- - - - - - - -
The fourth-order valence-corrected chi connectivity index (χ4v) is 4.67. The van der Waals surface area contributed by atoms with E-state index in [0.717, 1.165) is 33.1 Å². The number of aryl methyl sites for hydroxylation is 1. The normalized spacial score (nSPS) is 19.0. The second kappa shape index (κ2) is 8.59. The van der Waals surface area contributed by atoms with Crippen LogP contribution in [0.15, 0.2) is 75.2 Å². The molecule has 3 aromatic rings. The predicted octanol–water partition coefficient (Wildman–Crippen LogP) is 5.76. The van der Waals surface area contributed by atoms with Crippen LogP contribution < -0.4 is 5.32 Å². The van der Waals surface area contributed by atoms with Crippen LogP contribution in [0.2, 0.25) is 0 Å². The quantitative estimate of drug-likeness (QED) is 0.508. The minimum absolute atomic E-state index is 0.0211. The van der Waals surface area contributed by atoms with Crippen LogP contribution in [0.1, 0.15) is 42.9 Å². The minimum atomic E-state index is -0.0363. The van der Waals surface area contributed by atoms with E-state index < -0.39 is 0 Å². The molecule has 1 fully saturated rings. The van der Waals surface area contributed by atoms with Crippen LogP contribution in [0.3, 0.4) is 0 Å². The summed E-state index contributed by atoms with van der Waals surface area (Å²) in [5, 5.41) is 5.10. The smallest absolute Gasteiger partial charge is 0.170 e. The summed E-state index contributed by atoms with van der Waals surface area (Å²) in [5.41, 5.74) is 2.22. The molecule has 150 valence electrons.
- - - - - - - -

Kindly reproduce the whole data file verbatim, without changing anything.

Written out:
The fourth-order valence-corrected chi connectivity index (χ4v) is 4.67. The van der Waals surface area contributed by atoms with E-state index in [0.717, 1.165) is 33.1 Å². The number of aryl methyl sites for hydroxylation is 1. The normalized spacial score (nSPS) is 19.0. The second kappa shape index (κ2) is 8.59. The van der Waals surface area contributed by atoms with Crippen LogP contribution in [0.15, 0.2) is 75.2 Å². The molecule has 3 aromatic rings. The predicted octanol–water partition coefficient (Wildman–Crippen LogP) is 5.76. The van der Waals surface area contributed by atoms with Crippen LogP contribution < -0.4 is 5.32 Å². The van der Waals surface area contributed by atoms with Crippen LogP contribution in [0.2, 0.25) is 0 Å². The quantitative estimate of drug-likeness (QED) is 0.508. The minimum absolute atomic E-state index is 0.0211. The van der Waals surface area contributed by atoms with Crippen LogP contribution in [0.1, 0.15) is 42.9 Å². The minimum atomic E-state index is -0.0363. The van der Waals surface area contributed by atoms with E-state index < -0.39 is 0 Å². The molecule has 1 fully saturated rings. The van der Waals surface area contributed by atoms with Crippen LogP contribution in [0.3, 0.4) is 0 Å². The summed E-state index contributed by atoms with van der Waals surface area (Å²) in [5, 5.41) is 5.10. The smallest absolute Gasteiger partial charge is 0.170 e. The summed E-state index contributed by atoms with van der Waals surface area (Å²) in [5.41, 5.74) is 2.22. The molecule has 150 valence electrons.